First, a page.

Score: Making a game that isn’t fun

by | Sep 30, 2023 | Artwork #1: Score, Projects

By Luca Sandoval

This is a game. It’s supposed to be fun. Here’s what you need to play it:

  1. A deck of face-down rule cards (provided.) 
  2. A large handful of coins (not provided, obviously.)

The rules are very simple. 

  1. There are two players. They each take turns flipping a coin, calling heads or tails before it lands.
  2. The person who guesses correctly gets a point.
  3. The first to one thousand points wins. 

If at any point during the game you decide you aren’t having fun, feel free to draw the top card from the pile of rule cards. This should help make the game more fun. 


(This section is not a part of the score.)

The rule cards provided are small pieces of paper that have the following messages, in order:

  1. New rule: Correctly calling the coin is now worth 10 points, but if you get it wrong, you lose a point instead. 
  2. New rule: Each player can recruit another player as their additional team member. Those two players also flip a coin, and the points they either win or lose belong to the team.  
  3. New rule: Each team should recruit three more players. At this point, it’s probably worth establishing some kind of team organizational structure. The original player is the ‘team captain,’ of course, but you should ask the new hires how they feel about that. They may choose to assist your cause, or not, I suppose. 
  4. New rule: Add all of the coins you have left to the game. Coins are now valuable, maybe even more valuable than points (that isn’t currently clear). After all, at the end of the day, you have to put food on the table and keep the lights on, and points aren’t going to pay those bills. As a secondary requirement for victory besides reaching one thousand points, your team should also ensure they are financially better off than the other team by the end of the game. 
  5. New rule: The team members have unionized. Team captains should have seen this coming. They all demand to be paid a fair wage in coins and won’t keep playing until those demands are met. As a new requirement for victory on top of the old ones, negotiate a fair contract with the team members. 
  6. New rule: There’s been an economic recession. Everybody is hit hard, none more so than the innocent coin-flipping industry. Inflation has skyrocketed and coins and now next to worthless. You can sell back your team’s coins to the bank for fifty points each, which seems like an okay deal. However, as a consequence of the recession, the new requirement for winning is one hundred thousand points.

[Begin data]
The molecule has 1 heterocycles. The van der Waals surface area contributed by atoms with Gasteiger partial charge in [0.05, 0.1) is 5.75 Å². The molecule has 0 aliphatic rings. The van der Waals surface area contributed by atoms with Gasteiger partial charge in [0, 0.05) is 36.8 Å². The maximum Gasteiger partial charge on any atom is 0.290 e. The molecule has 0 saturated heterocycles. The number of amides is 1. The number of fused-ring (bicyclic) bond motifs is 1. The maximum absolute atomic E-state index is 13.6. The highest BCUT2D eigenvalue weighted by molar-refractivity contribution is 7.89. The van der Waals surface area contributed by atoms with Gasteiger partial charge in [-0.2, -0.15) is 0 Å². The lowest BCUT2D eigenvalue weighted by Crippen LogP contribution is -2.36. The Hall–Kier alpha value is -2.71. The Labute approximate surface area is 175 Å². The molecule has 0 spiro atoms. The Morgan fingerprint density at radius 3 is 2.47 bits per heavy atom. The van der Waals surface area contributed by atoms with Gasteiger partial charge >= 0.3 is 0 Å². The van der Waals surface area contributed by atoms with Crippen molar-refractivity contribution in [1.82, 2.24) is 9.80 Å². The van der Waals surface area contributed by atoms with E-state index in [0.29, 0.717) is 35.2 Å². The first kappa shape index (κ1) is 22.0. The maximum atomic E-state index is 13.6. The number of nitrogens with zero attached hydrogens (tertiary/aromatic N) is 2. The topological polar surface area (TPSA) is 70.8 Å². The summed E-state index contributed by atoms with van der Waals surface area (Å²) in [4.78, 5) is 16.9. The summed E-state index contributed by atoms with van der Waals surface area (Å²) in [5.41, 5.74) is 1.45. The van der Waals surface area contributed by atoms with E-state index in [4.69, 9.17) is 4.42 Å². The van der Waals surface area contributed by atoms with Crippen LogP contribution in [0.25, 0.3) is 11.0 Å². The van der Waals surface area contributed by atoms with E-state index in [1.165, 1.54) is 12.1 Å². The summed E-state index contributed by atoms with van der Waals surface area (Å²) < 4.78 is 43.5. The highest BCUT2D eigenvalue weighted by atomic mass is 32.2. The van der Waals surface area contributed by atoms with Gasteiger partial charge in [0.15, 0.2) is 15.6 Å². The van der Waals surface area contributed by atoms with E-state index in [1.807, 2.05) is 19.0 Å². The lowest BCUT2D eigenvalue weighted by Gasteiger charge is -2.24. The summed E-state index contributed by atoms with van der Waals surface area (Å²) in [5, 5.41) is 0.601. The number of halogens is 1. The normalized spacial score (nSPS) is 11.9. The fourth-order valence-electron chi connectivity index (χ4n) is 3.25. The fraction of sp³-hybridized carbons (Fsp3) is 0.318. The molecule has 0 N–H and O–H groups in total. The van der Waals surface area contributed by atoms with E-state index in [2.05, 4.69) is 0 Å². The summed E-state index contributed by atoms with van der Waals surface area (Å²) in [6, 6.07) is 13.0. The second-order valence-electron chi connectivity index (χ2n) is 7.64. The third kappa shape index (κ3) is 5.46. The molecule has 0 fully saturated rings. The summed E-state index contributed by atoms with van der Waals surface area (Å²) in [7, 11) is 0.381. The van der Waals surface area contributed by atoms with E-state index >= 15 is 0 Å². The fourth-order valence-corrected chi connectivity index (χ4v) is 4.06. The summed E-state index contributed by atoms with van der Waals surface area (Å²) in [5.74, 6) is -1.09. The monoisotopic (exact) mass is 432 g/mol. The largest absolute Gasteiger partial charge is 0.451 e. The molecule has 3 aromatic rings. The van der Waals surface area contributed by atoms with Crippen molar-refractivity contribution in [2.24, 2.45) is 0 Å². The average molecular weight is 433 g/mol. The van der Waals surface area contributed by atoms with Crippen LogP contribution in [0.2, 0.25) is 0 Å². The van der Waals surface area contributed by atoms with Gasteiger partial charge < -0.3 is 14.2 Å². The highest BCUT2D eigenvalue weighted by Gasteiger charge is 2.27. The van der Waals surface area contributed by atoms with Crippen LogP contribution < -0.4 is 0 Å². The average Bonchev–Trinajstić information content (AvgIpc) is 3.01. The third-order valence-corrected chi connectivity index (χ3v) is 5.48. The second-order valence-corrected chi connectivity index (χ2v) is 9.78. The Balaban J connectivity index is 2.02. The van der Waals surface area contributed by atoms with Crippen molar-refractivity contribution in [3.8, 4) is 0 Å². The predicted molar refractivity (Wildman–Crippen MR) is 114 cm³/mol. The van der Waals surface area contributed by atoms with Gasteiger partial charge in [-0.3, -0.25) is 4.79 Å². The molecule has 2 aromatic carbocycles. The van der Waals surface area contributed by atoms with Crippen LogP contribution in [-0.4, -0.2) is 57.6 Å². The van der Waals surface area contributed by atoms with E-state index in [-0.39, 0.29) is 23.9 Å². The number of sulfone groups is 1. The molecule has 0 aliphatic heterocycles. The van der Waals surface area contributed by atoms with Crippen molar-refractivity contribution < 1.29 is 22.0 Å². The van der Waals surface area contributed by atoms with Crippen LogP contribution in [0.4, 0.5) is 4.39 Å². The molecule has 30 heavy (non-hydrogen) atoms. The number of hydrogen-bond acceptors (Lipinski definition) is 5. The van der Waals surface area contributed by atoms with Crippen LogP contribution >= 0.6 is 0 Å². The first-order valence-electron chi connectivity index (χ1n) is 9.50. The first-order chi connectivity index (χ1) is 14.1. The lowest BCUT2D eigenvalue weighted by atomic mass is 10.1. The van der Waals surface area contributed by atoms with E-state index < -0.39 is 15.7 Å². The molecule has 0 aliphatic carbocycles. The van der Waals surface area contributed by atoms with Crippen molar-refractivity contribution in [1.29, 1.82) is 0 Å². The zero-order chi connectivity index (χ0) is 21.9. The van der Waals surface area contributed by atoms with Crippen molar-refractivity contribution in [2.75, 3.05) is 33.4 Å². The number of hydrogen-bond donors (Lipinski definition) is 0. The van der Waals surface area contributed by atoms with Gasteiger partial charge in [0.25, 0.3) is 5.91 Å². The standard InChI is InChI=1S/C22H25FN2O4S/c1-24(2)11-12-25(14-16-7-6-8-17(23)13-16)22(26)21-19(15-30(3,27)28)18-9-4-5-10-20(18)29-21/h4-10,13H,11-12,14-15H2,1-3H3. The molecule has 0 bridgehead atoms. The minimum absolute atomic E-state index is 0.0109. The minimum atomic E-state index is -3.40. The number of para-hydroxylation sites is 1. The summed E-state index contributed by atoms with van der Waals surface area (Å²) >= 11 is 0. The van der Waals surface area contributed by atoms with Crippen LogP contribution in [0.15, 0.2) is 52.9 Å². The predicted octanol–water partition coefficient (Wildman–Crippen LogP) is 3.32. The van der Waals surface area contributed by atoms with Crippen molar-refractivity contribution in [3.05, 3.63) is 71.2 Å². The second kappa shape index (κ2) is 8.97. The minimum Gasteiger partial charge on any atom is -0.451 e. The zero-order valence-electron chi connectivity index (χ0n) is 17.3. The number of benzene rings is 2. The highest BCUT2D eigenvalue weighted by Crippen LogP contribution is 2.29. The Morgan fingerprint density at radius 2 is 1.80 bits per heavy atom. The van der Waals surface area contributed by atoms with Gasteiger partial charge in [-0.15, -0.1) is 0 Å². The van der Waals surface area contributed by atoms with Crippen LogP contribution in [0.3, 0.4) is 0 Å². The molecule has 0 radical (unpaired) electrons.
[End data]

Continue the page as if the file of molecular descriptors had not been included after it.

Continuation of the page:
7. New rule: There’s really no point in playing games anymore given the state of the economy. 


My score was largely inspired by some of the works we saw relating to chess, and how artists in this movement would create twists on games that made them nearly impossible to play- and in the process allowed for the players to find their own fun using a broken ruleset. One that came to mind for my design was Yoko Ono’s White Chess Set, which featured an entirely white chessboard. This seems to make the game impossible to play, but in playing it I imagined that it might be its own sort of fun to attempt to remember which pieces were your own, or maybe just forgo the original rules altogether and simply play around with the broken ruleset. My score attempts to capture this energy by starting with a simple ruleset and slowly adding mechanics that derail it more and more until players are forced to find their own fun in the chaos. I also wanted the playing experience to be funny over anything else, thus the increasing absurdity of the rules.   

I was able to test my score two separate times, so it went through several revisions before the final. I was happy with the humor element of the score, as I feel in both cases the absurdity of the rules led to players creating comical situations, such as ‘firing’ their team leader or stealing/hoarding all the coins for their team. I do think that this score could be a bit more open-ended than the version I provided, and while I like the idea of the scenarios I’m providing for players (as a vehicle to create further comedy), it might be worth exploring a version of the game with less specific steps and punchlines while still maintaining the spirit of the score.